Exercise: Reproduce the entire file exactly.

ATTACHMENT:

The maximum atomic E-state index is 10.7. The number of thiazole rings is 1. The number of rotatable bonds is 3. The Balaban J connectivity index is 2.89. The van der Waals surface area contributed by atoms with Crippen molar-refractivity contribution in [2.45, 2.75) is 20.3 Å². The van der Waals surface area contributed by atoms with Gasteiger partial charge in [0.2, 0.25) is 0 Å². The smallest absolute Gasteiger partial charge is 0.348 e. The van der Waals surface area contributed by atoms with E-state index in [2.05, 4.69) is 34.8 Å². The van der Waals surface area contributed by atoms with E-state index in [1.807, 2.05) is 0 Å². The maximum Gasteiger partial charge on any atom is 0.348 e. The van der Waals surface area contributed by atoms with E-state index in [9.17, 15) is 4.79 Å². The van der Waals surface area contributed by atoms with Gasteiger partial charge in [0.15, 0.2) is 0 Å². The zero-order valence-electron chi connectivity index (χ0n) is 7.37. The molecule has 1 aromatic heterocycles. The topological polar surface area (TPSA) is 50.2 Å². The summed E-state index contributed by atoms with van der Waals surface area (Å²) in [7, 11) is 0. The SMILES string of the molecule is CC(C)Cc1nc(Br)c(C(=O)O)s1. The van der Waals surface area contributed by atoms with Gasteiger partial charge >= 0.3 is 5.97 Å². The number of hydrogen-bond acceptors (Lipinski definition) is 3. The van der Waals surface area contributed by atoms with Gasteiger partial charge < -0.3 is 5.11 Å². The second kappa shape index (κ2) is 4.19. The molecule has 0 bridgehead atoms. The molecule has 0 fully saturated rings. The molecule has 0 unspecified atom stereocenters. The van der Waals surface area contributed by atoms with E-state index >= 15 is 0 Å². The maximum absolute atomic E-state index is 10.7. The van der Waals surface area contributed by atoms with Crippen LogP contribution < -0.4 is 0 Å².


The maximum atomic E-state index is 10.7. The number of thiazole rings is 1. The number of rotatable bonds is 3. The Balaban J connectivity index is 2.89. The van der Waals surface area contributed by atoms with Crippen molar-refractivity contribution in [2.45, 2.75) is 20.3 Å². The van der Waals surface area contributed by atoms with Gasteiger partial charge in [0.2, 0.25) is 0 Å². The smallest absolute Gasteiger partial charge is 0.348 e. The van der Waals surface area contributed by atoms with E-state index in [2.05, 4.69) is 34.8 Å². The van der Waals surface area contributed by atoms with E-state index in [1.807, 2.05) is 0 Å². The maximum Gasteiger partial charge on any atom is 0.348 e. The van der Waals surface area contributed by atoms with E-state index in [9.17, 15) is 4.79 Å². The van der Waals surface area contributed by atoms with Gasteiger partial charge in [0.15, 0.2) is 0 Å². The zero-order valence-electron chi connectivity index (χ0n) is 7.37. The molecule has 1 aromatic heterocycles. The topological polar surface area (TPSA) is 50.2 Å². The summed E-state index contributed by atoms with van der Waals surface area (Å²) in [7, 11) is 0. The SMILES string of the molecule is CC(C)Cc1nc(Br)c(C(=O)O)s1. The van der Waals surface area contributed by atoms with Gasteiger partial charge >= 0.3 is 5.97 Å². The number of hydrogen-bond acceptors (Lipinski definition) is 3. The van der Waals surface area contributed by atoms with Gasteiger partial charge < -0.3 is 5.11 Å². The second kappa shape index (κ2) is 4.19. The molecule has 0 bridgehead atoms. The molecule has 0 fully saturated rings. The molecule has 0 unspecified atom stereocenters. The van der Waals surface area contributed by atoms with E-state index >= 15 is 0 Å². The maximum absolute atomic E-state index is 10.7. The van der Waals surface area contributed by atoms with Crippen LogP contribution < -0.4 is 0 Å².